This section is from "The Horticulturist, And Journal Of Rural Art And Rural Taste", by P. Barry, A. J. Downing, J. Jay Smith, Peter B. Mead, F. W. Woodward, Henry T. Williams. Also available from Amazon: Horticulturist and Journal of Rural Art and Rural Taste.
Few trees in our varied forest claim more deservedly our admiration than the Maples, for few have so much merit, or repay our care more satisfactorily. Unexceptionable as shade trees in the highway or grove, and beautiful in their gorgeous hues in autumn, the American turns to them with pride and pleasure, and unhesitatingly plants a Maple wherever a roof is to be sheltered. Hitherto the Maples have been free from the ravages of insects; but an enemy has now appeared that will mar their beauty, unless checked by the careful hand of the tree lover, who may, if warned in time, restrain its further progress, at least upon his own grounds, and perhaps his good example may induce the public to take care of the shade trees in our streets, and by a timely pruning, rid the trees of their enemy.
The Dryocampa rubicunda, heretofore known to science only in the winged state, proves to be the parent of a green worm, that appeared in numbers on many of the.
• As this is the most gigantic tree of our country it has been suggested to call it Washingtonia Gigantea, but we fear the name of Wellingtonia having been appropriated by the discoverer, we shall have to submit, and be contented with our Large share of the California gold found at its foot.
Maples near Philadelphia, in the summer of 1854, and most frequently on that valuable species Acer dasycarpum.
Early in June, a careful observer may see groups of insect's eggs glued to the underside of the leaves of the Maple, which soon hatch; the worms are without hair, and of a pale green color, with fine white lines extending the whole length of the worm, interrupted by the deep rings that mark the segments of the body; two black hair like spires grow, one on either side of the head, and when fully grown, the worms measure two inches in length; they feed in company, devouring the entire leaf, even to the naked rib and foot stalk; they feed at first on the tender leaves on the end of the branches, but as they grow older proceed downwards, until all the foliage on the branch is entirely consumed. They continue to feed in a family group until they have attained their full size, when they separate, and become very active for some days, crawling about without any apparent object, but in reality to accomplish a two-fold purpose, - first the loosening of their outer skins, which are to be cast off before their final change, and secondly to find a suitable place to enter the ground, where they are to pass their chrysalite existence.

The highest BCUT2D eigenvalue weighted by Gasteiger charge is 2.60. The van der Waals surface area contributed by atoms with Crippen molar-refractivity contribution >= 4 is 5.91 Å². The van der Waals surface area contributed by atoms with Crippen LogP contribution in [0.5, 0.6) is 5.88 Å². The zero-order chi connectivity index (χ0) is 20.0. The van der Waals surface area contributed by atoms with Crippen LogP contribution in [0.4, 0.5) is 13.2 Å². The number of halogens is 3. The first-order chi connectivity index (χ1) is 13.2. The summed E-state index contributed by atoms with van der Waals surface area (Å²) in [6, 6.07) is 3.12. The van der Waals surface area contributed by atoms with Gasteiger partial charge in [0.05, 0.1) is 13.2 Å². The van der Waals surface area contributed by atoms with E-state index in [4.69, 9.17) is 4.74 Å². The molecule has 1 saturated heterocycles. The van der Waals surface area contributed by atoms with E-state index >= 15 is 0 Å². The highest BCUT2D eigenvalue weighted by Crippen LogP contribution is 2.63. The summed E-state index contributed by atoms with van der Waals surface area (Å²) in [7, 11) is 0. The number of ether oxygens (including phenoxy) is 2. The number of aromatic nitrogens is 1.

When their active exertions have sufficiently loosened the outer skin to make it easy to cast it off, they enter the ground, and with muscular strength, that appears Herculean when compared with vertebrated animals, they make their way through the solid earth, leaving in their progress their outer skins, now useless to them; then, in common with the rest of their tribe, they throw out a liquid, and at the same time move their bodies rapidly around, forming in the moistened earth a commodious cell, with smoothly plastered walls, impervious to frost or moisture. There they lie, secure from all external injury, until the following spring, when from the last week in May to the middle of June, they rise from their death-like slumber, and appear in their perfect forms - moths of great beauty, clothed in down of the most delicate shades of pink and sulphur colors.
Now in this attractive form, we shrink from injuring a creature so beautiful; but the syren allures only to destroy, for she is on her way, insiduously to place the germs of blight on our fairest trees, and, unsuspected by her admirers, she is the mother of the hateful brood of green worms, that in July and August deform the Maples by their presence, and from which we shrink with disgust as they crawl Across our path, or drop upon us from the trees when least we expect such arrogance.
To protect these most valued shade trees from this disgusting pest, requires less care than is generally necessary when an insect tribe makes its appearance. The habit of feeding in numbers together soon exposes the family of the D. rubicunda to observation, and their situation on the ends of the branches, renders it easy for the gardener to take them off with a tree-pruner before they begin to wander; but after that time all care is vain, as they elude our search and disappear in the ground, there to remain until they rise again in the following spring to renew their ravages.